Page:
RHoKSec is part of the Random Hacks of Kindness community of over 7,000 innovators in over 30 countries making the world a better place by developing practical, open source technology solutions to respond to some of the most complex challenges facing humanity. This is accomplished by defining problems, organizing hackathons, and ensuring projects are effectively deployed. It started in 2009 as a joint initiative between Microsoft, Google, Yahoo!, NASA, and the World Bank, and in 2015 it became a program of Geeks Without Bounds in order to ensure its ongoing support and sustainability.
The first RHoKsec was held in Glasgow, Scotland in September of 2013 in order to address the security needs of humanitarian projects that were being developed and deployed in the rest of the RHoK community. This new type of event was intended to give cybersecurity students, professionals and enthusiasts an opportunity to practice the skills they were learning while providing a valuable service to projects in support of humanitarian work.
|3 Pin Lock Sponsorship €1000|
5 Pin Lock Sponsorship €2500
About Hack In The Box / HITB Haxpo
HITBSecConf or the Hack In The Box Security Conference is an annual must attend event in the calendars of security researchers and professionals around the world. A platform for the discussion and dissemination of next generation computer security issues. Held alongside it, HITB Haxpo is an technology expo for everyone interested in hacking, making, breaking and building. This 3-day event houses HITB’s Capture the Flag competition, lock picking village and showcases innovative adaptations for the latest technology in gadgetry and tools. Think energy floors, sonic walls, 3D printing, scanning, DIY robotics, upcycled technologies and more! HITBSecConf and HITB Haxpo is a place where ideas are exchanged, talent discovered and genius celebrated.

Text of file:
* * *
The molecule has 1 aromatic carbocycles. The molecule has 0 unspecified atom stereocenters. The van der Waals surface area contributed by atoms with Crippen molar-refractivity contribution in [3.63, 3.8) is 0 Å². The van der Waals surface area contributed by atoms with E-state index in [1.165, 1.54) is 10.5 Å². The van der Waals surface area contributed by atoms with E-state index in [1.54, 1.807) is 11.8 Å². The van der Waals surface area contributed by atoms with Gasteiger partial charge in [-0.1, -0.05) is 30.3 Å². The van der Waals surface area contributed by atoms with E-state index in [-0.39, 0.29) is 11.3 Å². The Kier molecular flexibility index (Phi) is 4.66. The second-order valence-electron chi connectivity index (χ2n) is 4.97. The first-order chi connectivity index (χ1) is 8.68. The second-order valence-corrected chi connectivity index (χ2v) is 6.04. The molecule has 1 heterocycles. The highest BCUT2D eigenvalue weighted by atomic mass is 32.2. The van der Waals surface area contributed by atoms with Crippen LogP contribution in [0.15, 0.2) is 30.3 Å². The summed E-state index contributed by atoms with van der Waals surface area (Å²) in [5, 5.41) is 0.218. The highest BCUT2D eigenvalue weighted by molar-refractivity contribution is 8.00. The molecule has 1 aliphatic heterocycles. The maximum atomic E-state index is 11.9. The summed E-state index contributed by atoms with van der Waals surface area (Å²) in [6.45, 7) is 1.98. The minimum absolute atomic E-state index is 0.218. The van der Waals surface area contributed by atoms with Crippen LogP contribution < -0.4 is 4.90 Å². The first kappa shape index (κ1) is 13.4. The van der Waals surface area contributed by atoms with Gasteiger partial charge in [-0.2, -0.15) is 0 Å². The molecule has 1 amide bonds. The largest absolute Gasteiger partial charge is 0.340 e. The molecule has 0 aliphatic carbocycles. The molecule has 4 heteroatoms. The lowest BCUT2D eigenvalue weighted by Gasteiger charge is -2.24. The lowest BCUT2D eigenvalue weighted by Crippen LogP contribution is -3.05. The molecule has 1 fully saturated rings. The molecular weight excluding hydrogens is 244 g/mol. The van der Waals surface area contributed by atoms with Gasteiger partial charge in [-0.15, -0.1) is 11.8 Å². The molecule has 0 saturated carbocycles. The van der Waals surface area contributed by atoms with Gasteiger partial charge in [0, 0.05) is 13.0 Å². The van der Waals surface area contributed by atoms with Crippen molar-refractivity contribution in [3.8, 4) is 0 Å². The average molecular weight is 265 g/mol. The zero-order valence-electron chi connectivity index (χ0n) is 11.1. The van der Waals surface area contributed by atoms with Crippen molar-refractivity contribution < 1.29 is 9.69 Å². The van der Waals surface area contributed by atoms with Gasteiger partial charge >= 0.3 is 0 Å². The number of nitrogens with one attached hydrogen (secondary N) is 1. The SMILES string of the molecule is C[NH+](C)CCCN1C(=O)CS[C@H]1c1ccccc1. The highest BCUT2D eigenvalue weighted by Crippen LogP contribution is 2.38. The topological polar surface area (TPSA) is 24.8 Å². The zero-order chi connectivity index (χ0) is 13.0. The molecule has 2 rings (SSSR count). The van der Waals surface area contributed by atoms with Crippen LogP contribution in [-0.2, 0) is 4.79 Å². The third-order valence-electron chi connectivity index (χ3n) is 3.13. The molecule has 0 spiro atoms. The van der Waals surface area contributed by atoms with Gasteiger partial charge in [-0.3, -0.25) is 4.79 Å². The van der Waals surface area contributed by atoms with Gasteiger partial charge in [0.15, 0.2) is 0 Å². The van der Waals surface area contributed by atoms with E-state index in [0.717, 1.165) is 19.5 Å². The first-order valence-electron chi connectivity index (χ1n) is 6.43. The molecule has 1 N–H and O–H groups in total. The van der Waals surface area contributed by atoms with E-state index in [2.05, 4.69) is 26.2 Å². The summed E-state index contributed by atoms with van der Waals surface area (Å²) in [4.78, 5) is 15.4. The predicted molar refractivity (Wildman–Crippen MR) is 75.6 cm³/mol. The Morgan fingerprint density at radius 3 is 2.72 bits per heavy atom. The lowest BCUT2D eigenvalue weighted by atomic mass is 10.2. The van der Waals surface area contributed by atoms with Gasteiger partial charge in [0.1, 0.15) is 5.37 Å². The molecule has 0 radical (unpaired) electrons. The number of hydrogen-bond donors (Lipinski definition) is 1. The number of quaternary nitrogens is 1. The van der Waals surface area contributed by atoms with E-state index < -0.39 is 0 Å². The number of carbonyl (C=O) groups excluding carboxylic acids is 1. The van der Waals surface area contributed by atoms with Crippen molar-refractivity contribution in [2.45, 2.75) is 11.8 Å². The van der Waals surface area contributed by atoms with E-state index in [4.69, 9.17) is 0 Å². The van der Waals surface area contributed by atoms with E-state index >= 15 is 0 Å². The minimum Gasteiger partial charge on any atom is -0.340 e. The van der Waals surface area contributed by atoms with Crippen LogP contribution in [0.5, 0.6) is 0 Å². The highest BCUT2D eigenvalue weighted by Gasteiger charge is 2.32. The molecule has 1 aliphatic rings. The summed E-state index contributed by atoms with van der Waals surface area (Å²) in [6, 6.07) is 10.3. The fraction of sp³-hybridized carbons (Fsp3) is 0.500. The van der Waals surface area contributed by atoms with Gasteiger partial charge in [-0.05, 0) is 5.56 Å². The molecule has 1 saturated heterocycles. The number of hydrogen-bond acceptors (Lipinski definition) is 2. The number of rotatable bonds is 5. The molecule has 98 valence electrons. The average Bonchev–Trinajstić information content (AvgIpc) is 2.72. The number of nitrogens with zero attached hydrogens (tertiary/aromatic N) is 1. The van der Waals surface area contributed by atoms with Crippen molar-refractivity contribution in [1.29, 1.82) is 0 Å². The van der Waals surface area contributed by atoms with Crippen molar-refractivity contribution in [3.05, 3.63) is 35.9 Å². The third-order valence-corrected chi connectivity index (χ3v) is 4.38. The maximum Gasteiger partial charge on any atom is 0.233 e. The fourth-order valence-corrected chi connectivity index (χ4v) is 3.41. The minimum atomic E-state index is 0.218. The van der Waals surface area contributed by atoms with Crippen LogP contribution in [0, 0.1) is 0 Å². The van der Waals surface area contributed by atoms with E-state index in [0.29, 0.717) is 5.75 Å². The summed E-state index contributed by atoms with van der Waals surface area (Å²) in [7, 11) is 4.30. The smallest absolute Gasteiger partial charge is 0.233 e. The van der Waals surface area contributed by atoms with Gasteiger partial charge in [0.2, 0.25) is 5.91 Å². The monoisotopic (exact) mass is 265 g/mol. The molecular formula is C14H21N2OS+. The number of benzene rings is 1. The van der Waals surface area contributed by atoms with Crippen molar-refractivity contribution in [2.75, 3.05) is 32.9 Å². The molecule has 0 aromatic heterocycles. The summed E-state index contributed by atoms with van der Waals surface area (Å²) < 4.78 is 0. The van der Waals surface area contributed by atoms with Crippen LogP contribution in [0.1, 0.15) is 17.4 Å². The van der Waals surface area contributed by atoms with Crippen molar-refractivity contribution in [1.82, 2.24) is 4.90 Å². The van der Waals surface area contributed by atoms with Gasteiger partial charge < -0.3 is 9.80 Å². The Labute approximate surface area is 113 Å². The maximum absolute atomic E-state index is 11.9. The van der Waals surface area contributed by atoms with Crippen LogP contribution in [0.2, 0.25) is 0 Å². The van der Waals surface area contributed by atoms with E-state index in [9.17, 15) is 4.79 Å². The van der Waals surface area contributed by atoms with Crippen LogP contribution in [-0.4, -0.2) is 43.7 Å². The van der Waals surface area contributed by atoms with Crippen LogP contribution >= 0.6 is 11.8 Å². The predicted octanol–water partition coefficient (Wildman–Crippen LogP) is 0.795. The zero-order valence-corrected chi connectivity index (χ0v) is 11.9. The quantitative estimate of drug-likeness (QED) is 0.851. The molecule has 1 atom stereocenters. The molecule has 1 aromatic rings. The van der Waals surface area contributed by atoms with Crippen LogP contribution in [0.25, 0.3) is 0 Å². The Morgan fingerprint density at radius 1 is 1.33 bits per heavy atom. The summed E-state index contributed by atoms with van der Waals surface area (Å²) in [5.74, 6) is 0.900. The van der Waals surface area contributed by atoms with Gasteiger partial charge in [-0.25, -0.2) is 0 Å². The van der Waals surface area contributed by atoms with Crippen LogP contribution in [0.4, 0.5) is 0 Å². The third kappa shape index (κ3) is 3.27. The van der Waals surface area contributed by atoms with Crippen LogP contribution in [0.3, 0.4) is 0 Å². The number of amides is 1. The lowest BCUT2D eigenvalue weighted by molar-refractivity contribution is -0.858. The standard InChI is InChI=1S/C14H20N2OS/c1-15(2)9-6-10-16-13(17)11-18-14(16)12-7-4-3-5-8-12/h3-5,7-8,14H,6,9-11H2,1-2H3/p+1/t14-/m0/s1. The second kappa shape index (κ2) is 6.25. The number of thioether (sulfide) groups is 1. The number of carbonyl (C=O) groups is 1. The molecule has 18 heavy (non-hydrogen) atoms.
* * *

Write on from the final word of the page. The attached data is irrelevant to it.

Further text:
More About The RHoKsec Hackathon Methodology
The RHoKsec hackathon model varies from the ordinary hackathon model. The focus is not necessarily on creating new technology, but instead focuses on testing, code review, and fixing bugs in existing civic and humanitarian technology projects. As such, the RHoKsec model includes the following types of activities:
The product of the first two of these challenge areas is not software, but rather a report of findings. The RHoKsec organizers provide a findings report template for the teams. Security vulnerabilities are described in the reports, with recommendations for fixes where appropriate. At the end of the event, the reports will be sent to a representative of the project development team encrypted with PGP. Teams are also encouraged to post bugs to the project’s bug tracking system as long as reporting will not present a security threat. Challenges may also be submitted to meet specific security needs in hardware, software or education.
For more information or to become a sponsor or RHoKsec at Haxpo in Amsterdam in May 2015, please email firstname.lastname@example.org